Law, Sensibility, and the Sublime in Eighteenth-century Women's Fiction: Speaking of Dread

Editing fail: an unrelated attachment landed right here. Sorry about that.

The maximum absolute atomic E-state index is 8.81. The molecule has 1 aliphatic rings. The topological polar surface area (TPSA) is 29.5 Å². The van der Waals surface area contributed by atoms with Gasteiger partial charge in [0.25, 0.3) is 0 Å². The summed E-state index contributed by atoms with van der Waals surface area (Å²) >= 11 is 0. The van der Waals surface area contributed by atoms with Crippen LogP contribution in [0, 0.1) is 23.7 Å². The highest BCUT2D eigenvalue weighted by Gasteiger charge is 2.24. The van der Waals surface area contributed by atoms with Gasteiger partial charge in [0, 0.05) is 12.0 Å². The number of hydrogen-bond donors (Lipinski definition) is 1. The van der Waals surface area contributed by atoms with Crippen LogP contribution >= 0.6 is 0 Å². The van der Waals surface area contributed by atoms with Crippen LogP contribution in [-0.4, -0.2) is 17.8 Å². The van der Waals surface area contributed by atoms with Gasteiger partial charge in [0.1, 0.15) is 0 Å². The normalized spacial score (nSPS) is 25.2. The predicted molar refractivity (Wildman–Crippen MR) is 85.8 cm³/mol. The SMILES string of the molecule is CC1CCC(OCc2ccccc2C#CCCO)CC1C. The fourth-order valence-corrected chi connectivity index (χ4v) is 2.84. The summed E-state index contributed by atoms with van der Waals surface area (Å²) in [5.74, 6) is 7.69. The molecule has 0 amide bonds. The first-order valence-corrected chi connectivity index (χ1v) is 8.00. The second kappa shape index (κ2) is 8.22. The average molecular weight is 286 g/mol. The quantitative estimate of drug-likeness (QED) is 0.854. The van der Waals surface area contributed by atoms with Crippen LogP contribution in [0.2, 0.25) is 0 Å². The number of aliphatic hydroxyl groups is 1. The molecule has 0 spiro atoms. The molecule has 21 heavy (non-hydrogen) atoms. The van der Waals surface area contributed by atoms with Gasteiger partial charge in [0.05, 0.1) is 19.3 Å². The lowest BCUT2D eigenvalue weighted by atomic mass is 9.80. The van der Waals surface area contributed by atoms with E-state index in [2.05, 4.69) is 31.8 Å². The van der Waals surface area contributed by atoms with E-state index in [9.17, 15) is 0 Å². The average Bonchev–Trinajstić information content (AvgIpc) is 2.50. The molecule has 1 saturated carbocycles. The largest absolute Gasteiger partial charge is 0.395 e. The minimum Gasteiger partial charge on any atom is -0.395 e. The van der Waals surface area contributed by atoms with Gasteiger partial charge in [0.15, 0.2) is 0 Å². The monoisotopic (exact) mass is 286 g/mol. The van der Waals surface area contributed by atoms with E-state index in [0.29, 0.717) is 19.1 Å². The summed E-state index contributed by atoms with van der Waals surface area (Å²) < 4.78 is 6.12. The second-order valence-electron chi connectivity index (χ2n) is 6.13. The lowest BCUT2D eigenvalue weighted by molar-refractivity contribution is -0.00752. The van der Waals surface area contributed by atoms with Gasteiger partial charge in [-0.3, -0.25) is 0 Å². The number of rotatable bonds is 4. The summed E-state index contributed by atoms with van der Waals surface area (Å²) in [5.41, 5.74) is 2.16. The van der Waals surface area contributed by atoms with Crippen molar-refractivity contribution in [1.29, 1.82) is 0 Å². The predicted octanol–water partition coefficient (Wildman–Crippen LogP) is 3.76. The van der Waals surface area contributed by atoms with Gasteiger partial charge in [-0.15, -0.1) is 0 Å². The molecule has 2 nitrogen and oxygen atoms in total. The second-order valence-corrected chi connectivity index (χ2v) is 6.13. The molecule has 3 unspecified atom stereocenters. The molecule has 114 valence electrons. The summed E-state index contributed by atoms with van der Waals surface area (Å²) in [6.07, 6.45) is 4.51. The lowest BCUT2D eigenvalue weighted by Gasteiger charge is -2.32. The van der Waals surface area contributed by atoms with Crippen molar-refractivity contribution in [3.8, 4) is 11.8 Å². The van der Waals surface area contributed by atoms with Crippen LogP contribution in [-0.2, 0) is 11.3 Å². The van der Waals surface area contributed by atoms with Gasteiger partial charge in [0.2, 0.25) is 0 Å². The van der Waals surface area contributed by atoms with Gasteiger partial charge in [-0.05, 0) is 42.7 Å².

This work offers a fresh historical, philosophical and cultural interpretation of the relation between the eighteenth-century discourse of sensibility, the sublime and the theory and practice of eighteenth-century law. It exposes and explores the influence of this combination of discourses upon the formation of gender identities in the period and examines the presence, within eighteenth-century fiction by women, of a new female subject. Novels by women in this period, Chaplin posits, begin to reveal that the female subject position constructed through the discourses of law, sensibility and the sublime gives rise, for women, to a feminine ontological crisis that anticipates by two hundred years the trauma of the 'post modern' male subject unable to present a unified subjectivity to himself or to the world. This feminine crisis finds expression within a range of female fiction of the mid-to-late eighteenth century-in Charlotte Lennox's anti-romance satire, Frances Sheridan's 'conduct-book' novels, the Gothic romances of Radcliffe and Eliza Fenwick and the sensationalistic horror fiction of Charlotte Dacre.
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